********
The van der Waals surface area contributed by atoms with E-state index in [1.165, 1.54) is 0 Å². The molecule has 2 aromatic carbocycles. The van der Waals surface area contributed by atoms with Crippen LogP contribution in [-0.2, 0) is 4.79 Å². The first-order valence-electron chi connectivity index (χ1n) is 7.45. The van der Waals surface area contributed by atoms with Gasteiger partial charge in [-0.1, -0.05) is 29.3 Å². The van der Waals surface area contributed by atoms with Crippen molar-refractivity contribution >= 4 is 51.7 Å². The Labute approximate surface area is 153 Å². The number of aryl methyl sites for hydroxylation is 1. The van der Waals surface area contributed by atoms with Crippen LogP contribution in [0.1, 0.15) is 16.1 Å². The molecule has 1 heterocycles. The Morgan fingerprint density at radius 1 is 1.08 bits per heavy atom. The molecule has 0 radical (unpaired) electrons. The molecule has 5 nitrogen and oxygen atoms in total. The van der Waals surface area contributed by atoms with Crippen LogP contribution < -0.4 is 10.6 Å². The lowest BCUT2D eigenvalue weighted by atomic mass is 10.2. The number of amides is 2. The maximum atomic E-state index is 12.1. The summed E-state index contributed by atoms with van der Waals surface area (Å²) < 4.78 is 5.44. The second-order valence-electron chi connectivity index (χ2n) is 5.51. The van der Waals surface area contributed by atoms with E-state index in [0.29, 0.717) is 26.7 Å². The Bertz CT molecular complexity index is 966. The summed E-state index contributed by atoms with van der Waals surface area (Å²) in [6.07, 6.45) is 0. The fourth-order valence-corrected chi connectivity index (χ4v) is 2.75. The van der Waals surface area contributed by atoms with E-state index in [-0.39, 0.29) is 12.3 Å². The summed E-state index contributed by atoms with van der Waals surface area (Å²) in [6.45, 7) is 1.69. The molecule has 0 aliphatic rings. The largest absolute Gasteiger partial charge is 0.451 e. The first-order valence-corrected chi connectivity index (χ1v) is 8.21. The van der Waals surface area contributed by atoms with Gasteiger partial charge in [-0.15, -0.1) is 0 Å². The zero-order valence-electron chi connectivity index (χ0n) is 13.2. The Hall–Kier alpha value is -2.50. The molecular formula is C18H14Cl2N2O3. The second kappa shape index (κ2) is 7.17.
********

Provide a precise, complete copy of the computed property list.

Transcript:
The van der Waals surface area contributed by atoms with E-state index in [1.165, 1.54) is 0 Å². The molecule has 2 aromatic carbocycles. The van der Waals surface area contributed by atoms with Crippen LogP contribution in [-0.2, 0) is 4.79 Å². The first-order valence-electron chi connectivity index (χ1n) is 7.45. The van der Waals surface area contributed by atoms with Gasteiger partial charge in [-0.1, -0.05) is 29.3 Å². The van der Waals surface area contributed by atoms with Crippen molar-refractivity contribution >= 4 is 51.7 Å². The Labute approximate surface area is 153 Å². The number of aryl methyl sites for hydroxylation is 1. The van der Waals surface area contributed by atoms with Crippen LogP contribution in [0.1, 0.15) is 16.1 Å². The molecule has 1 heterocycles. The Morgan fingerprint density at radius 1 is 1.08 bits per heavy atom. The molecule has 0 radical (unpaired) electrons. The molecule has 5 nitrogen and oxygen atoms in total. The van der Waals surface area contributed by atoms with Crippen LogP contribution < -0.4 is 10.6 Å². The lowest BCUT2D eigenvalue weighted by atomic mass is 10.2. The number of amides is 2. The maximum atomic E-state index is 12.1. The summed E-state index contributed by atoms with van der Waals surface area (Å²) < 4.78 is 5.44. The second-order valence-electron chi connectivity index (χ2n) is 5.51. The van der Waals surface area contributed by atoms with E-state index in [0.29, 0.717) is 26.7 Å². The Bertz CT molecular complexity index is 966. The summed E-state index contributed by atoms with van der Waals surface area (Å²) in [6.07, 6.45) is 0. The fourth-order valence-corrected chi connectivity index (χ4v) is 2.75. The van der Waals surface area contributed by atoms with E-state index in [-0.39, 0.29) is 12.3 Å². The summed E-state index contributed by atoms with van der Waals surface area (Å²) in [6.45, 7) is 1.69. The molecule has 0 aliphatic rings. The largest absolute Gasteiger partial charge is 0.451 e. The first-order valence-corrected chi connectivity index (χ1v) is 8.21. The van der Waals surface area contributed by atoms with Gasteiger partial charge in [-0.15, -0.1) is 0 Å². The zero-order valence-electron chi connectivity index (χ0n) is 13.2. The Hall–Kier alpha value is -2.50. The molecular formula is C18H14Cl2N2O3. The second kappa shape index (κ2) is 7.17.